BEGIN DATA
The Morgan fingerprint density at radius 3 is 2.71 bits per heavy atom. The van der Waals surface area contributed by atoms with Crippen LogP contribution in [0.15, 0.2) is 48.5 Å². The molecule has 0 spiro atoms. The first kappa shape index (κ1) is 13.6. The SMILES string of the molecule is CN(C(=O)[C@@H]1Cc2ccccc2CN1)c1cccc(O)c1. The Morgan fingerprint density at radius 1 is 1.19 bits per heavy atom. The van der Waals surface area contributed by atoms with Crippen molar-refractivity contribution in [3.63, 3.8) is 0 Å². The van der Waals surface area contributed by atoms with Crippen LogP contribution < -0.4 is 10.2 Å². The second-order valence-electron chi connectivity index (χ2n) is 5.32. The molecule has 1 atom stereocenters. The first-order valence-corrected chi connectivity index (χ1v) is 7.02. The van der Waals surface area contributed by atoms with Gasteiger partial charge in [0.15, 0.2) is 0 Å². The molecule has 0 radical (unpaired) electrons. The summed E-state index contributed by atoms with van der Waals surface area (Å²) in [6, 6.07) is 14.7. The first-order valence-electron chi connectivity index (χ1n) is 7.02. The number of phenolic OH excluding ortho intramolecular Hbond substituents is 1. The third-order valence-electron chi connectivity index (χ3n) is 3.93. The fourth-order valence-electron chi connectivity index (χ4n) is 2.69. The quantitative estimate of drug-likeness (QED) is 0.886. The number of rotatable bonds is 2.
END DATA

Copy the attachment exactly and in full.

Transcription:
The Morgan fingerprint density at radius 3 is 2.71 bits per heavy atom. The van der Waals surface area contributed by atoms with Crippen LogP contribution in [0.15, 0.2) is 48.5 Å². The molecule has 0 spiro atoms. The first kappa shape index (κ1) is 13.6. The SMILES string of the molecule is CN(C(=O)[C@@H]1Cc2ccccc2CN1)c1cccc(O)c1. The Morgan fingerprint density at radius 1 is 1.19 bits per heavy atom. The van der Waals surface area contributed by atoms with Crippen molar-refractivity contribution in [3.63, 3.8) is 0 Å². The van der Waals surface area contributed by atoms with Crippen LogP contribution < -0.4 is 10.2 Å². The second-order valence-electron chi connectivity index (χ2n) is 5.32. The molecule has 1 atom stereocenters. The first-order valence-corrected chi connectivity index (χ1v) is 7.02. The van der Waals surface area contributed by atoms with Gasteiger partial charge in [0.15, 0.2) is 0 Å². The molecule has 0 radical (unpaired) electrons. The summed E-state index contributed by atoms with van der Waals surface area (Å²) in [6, 6.07) is 14.7. The first-order valence-electron chi connectivity index (χ1n) is 7.02. The number of phenolic OH excluding ortho intramolecular Hbond substituents is 1. The third-order valence-electron chi connectivity index (χ3n) is 3.93. The fourth-order valence-electron chi connectivity index (χ4n) is 2.69. The quantitative estimate of drug-likeness (QED) is 0.886. The number of rotatable bonds is 2.